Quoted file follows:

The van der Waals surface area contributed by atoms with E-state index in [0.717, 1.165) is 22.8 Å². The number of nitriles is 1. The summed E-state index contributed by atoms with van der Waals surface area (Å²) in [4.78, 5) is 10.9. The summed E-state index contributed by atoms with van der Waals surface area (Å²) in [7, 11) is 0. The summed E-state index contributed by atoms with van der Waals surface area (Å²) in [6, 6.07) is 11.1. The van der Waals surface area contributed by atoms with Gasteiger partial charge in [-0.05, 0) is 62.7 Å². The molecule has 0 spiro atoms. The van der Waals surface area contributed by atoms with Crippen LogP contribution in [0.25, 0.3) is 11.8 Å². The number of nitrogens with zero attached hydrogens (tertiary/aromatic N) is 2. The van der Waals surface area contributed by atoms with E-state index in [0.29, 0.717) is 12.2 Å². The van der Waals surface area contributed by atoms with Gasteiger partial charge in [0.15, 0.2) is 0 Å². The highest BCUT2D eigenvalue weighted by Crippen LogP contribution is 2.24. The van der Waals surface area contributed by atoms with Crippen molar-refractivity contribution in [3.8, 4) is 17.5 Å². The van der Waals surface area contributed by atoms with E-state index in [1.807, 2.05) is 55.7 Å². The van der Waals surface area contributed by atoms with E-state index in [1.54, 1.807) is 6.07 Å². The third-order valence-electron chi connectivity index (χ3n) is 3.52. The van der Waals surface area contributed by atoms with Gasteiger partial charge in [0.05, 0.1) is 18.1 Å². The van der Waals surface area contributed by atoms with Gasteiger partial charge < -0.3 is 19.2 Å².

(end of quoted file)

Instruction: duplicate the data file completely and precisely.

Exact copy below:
The van der Waals surface area contributed by atoms with E-state index in [0.717, 1.165) is 22.8 Å². The number of nitriles is 1. The summed E-state index contributed by atoms with van der Waals surface area (Å²) in [4.78, 5) is 10.9. The summed E-state index contributed by atoms with van der Waals surface area (Å²) in [7, 11) is 0. The summed E-state index contributed by atoms with van der Waals surface area (Å²) in [6, 6.07) is 11.1. The van der Waals surface area contributed by atoms with Gasteiger partial charge in [-0.05, 0) is 62.7 Å². The molecule has 0 spiro atoms. The van der Waals surface area contributed by atoms with Crippen LogP contribution in [0.25, 0.3) is 11.8 Å². The number of nitrogens with zero attached hydrogens (tertiary/aromatic N) is 2. The van der Waals surface area contributed by atoms with E-state index in [0.29, 0.717) is 12.2 Å². The van der Waals surface area contributed by atoms with Gasteiger partial charge in [0.15, 0.2) is 0 Å². The highest BCUT2D eigenvalue weighted by Crippen LogP contribution is 2.24. The van der Waals surface area contributed by atoms with Crippen molar-refractivity contribution in [3.8, 4) is 17.5 Å². The van der Waals surface area contributed by atoms with E-state index in [1.807, 2.05) is 55.7 Å². The van der Waals surface area contributed by atoms with E-state index in [1.54, 1.807) is 6.07 Å². The third-order valence-electron chi connectivity index (χ3n) is 3.52. The van der Waals surface area contributed by atoms with Gasteiger partial charge in [0.05, 0.1) is 18.1 Å². The van der Waals surface area contributed by atoms with Gasteiger partial charge < -0.3 is 19.2 Å².